10. Some of these errors are so serious that when put together, her account of her opponents’ positions and practices approaches slander, even if we must presume in charity that she is not intentionally trying to slander her opponents. Regardless, it’s not surprising that Salas misunderstands the practices and teachings of Encounter Ministries. She evidently is not aware of what we teach in our ministry school, nor has she spoken to a staff member to seek greater understanding or clarification.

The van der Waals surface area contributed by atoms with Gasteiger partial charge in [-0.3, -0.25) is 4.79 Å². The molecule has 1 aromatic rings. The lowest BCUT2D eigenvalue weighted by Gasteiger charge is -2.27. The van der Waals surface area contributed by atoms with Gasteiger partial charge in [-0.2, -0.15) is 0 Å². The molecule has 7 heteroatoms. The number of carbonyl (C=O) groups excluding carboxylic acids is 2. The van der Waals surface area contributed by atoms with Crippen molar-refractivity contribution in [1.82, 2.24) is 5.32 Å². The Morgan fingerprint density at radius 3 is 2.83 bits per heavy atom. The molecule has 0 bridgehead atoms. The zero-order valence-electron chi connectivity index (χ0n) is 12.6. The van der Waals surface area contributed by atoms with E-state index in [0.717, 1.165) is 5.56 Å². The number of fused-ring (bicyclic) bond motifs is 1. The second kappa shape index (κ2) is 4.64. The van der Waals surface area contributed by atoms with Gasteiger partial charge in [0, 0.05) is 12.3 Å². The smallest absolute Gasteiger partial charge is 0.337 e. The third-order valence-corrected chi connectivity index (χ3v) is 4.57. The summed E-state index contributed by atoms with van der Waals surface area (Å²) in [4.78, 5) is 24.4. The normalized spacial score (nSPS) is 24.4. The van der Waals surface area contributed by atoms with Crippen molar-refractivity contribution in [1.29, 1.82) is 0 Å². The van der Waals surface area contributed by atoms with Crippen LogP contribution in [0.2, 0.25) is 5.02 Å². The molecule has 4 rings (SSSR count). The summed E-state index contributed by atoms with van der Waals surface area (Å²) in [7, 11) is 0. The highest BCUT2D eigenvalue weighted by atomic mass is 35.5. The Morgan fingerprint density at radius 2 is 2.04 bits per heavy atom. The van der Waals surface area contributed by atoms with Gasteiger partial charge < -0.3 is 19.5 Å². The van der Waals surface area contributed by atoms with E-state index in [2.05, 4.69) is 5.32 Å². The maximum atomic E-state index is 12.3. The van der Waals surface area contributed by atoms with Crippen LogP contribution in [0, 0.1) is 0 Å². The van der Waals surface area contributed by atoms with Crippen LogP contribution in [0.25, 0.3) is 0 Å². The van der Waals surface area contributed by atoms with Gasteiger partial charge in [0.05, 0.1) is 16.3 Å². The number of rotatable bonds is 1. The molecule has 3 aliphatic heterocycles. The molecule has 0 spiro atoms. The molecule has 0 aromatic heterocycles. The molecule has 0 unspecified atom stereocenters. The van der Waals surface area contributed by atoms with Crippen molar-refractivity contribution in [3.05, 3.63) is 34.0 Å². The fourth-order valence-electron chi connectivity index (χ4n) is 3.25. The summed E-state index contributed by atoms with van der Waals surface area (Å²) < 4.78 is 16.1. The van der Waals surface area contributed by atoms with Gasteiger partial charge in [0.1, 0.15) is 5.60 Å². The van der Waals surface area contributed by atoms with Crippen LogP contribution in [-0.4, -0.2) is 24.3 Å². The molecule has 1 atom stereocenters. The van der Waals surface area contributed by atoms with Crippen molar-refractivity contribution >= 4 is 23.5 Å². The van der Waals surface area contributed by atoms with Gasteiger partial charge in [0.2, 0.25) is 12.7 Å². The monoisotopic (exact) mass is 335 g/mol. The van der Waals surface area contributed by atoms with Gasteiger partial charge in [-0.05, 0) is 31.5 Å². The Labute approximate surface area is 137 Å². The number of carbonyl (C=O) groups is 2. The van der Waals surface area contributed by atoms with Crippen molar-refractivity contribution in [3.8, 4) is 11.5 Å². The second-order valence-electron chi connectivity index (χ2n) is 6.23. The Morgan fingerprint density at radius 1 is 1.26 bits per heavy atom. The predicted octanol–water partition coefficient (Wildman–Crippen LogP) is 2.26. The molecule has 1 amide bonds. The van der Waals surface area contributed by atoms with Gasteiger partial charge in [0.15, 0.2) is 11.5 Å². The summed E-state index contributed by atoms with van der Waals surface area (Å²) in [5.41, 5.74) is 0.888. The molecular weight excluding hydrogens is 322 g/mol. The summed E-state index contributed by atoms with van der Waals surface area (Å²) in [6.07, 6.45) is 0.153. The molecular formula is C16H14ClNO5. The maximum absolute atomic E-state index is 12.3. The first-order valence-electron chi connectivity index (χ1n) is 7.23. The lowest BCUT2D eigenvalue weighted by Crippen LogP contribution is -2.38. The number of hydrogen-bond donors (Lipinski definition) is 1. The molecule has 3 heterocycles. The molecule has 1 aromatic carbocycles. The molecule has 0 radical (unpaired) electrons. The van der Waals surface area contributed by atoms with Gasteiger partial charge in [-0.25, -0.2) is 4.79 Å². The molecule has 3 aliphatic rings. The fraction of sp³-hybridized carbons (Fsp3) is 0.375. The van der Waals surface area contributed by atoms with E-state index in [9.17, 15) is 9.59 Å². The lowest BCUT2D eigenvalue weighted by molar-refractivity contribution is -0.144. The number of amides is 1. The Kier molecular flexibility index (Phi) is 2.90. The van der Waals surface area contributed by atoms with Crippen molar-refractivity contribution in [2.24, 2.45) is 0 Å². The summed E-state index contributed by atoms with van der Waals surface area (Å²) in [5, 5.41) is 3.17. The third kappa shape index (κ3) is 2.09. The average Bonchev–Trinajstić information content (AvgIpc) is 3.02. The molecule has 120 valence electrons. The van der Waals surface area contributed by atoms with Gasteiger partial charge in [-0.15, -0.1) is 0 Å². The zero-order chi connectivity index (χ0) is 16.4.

11. Some examples of her false and erroneous assumptions: 1) Salas says “it is assumed that extraordinary phenomena, such as healings, imply the presence of a charism for healing in a human ‘healer’ or group of healers.” Response: Not once have I been aware of someone assuming or teaching this. 2) Salas says, “the practice of PE seems to assume that miracle-workers are in a positive state of grace, that they are anointed or faith-filled — that their moral aptitude is somehow the source of their miracles.” Response: I know of no one who says or teaches this. In fact, Encounter Ministries explicitly teaches the exact opposite: one’s holiness is not a requisite for God to use someone in a powerful way. We teach that Jesus’s warning against overemphasizing signs and wonders only makes sense if people could do them without following God’s will (cf. Mt 7:21–23). 3) According to Salas, the fact that people in other religions also can perform extraordinary signs leads her to conclude that the “very strong emphasis on wonder-working as a sign of faith or (as in the case of ‘tongues’) an aid to personal prayer is misleading.” Response: As far as I know, no one claims that the presence of such wonders is necessarily a sign of personal faith. According to the New Testament, the presence of such signs of the inbreaking of the kingdom authenticates both the message and the messenger. 4) Salas falsely concludes from one brief instance in one video that power evangelization “disregards the possibilities of a) auto-suggestion, b) deception, c) diabolical intervention.” Response: Such a charge is patently false. I know of no one who disregards these as possibilities. In fact, Encounter Ministries teaches the exact opposite; we teach the need for continual discernment.